Retired Principal

Staff Training College,



Banks are the backbone of every economy. It is very important that Banks remain healthy financially. Otherwise, a financial crisis can hit a country leading to recession like the US in 2008. This is especially true for developing countries like India. Banks are indeed the lifeline of the economy and play a catalytic role in activating and sustaining economic growth. But I am sorry to state that our Banks are not in a very healthy state. And the single most important factor that is affecting their profitability is ‘Stressed Assets’. And the problem has taken such an alarming proportion that, if not checked timely, consequences may be dire.


First of all, I will tell you the magnitude of the problem. After the initiation of ‘Asset Quality Review’ by RBI in the second half of 2015, it has been observed that almost a sixth  of the Public Sector Banks’ Gross Advances are Stressed Assets which includes not only Non-performing Assets but restructured assets as well. A significant majority of these are Non-performing Assets (NPAs). For Banks in the worst shape, the share of assets under stress has approached or exceeded 20%. This estimate of stressed assets has doubled from 2013 in terms of what had been recognized by Banks. The doubling of stressed assets is also the case for Private Sector Banks, but their ratio of stressed assets to Gross Advances is far lower and their Capitalization level far greater. Since it is common knowledge that Banks, as per RBI instructions, cannot charge interest on NPA accounts and at the same time, they have to do provisioning, in some cases even 100%, this affect the profitability of the Banks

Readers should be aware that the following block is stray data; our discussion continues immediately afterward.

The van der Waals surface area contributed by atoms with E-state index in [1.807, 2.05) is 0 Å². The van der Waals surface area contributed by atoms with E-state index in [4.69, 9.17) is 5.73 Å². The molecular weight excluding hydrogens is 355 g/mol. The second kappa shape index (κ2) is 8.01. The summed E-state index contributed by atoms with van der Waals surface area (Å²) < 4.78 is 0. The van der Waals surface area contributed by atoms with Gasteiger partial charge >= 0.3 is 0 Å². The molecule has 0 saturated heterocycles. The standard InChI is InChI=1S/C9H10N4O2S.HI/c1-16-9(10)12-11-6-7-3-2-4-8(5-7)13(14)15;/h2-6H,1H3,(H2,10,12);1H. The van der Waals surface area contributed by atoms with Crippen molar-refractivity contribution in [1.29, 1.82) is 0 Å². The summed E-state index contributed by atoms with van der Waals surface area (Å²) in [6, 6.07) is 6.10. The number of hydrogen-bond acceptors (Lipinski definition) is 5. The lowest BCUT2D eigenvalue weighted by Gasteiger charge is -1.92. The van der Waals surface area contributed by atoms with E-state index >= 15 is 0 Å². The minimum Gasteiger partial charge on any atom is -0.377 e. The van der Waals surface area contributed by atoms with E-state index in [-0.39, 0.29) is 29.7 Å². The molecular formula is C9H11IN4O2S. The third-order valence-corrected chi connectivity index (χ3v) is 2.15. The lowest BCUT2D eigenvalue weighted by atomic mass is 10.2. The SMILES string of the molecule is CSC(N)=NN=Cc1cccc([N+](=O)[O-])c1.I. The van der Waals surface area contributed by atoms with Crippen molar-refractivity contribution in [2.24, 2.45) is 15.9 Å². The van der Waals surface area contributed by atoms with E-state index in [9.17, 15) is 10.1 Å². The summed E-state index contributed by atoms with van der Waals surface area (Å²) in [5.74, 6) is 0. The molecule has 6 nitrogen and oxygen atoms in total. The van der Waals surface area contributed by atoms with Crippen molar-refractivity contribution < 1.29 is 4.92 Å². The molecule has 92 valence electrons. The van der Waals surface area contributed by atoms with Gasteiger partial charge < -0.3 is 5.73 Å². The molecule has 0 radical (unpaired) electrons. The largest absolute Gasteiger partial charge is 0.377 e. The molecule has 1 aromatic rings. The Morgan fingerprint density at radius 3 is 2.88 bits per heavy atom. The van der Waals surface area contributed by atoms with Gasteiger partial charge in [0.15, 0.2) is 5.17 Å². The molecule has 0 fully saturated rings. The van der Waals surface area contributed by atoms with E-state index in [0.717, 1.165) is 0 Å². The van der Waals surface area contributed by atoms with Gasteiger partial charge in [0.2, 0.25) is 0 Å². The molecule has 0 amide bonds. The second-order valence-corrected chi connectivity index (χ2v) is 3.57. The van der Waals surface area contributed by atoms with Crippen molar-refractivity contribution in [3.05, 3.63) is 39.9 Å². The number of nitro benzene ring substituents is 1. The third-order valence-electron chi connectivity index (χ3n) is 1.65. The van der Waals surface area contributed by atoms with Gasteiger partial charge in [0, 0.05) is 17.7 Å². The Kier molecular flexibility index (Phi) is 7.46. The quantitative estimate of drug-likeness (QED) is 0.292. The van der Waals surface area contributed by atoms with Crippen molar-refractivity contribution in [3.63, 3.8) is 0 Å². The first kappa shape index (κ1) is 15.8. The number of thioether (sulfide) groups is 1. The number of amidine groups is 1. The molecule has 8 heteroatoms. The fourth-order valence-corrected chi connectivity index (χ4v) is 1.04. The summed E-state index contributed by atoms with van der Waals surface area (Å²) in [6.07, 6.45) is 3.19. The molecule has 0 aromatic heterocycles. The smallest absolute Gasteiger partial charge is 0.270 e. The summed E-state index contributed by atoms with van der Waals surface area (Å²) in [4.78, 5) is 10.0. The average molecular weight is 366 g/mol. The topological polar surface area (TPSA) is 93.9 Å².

The Asset Quality Review has taken a massive stride forward in bringing the scale of this problem out in the open and stirring a public debate about it. However, very little has been achieved in resolving the underlying assets to which Banks had lent. Several resolution Mechanisms and frameworks have been offered by the RBI to the Banks to get this going but the progress has been painfully slow. Most of the assets remain laden with such high level of bank debt that Interest Coverage Ratio is less than One. In other words, they are not generating even so much revenue as could pay their interest. In such a scenario, who will come forward to meet their Working Capital and Capital Expenditure needs. Private Investors, in such scenario, cannot be expected to come forward to turn them around. Original promoters – who rarely put in any financing have had somewhat of a field day, facing limited dilution, if any, of their initial stakes nor much of a threat of being outright replaced.


But before I discuss as to why the various resolution mechanisms advised by the RBI and others enacted by the Government are not working to bring the level of stressed assets to manageable level, I will tell you a very pertinent point as to how the Banks’ stressed assets got doubled in a span of just 2 years. Did things go so bad in these 2 years that they reversed fortunes of Indian Banks. Of course, some problems – like ‘Global Slowdown’ did emerge that affected our Banks but the main reason was something else.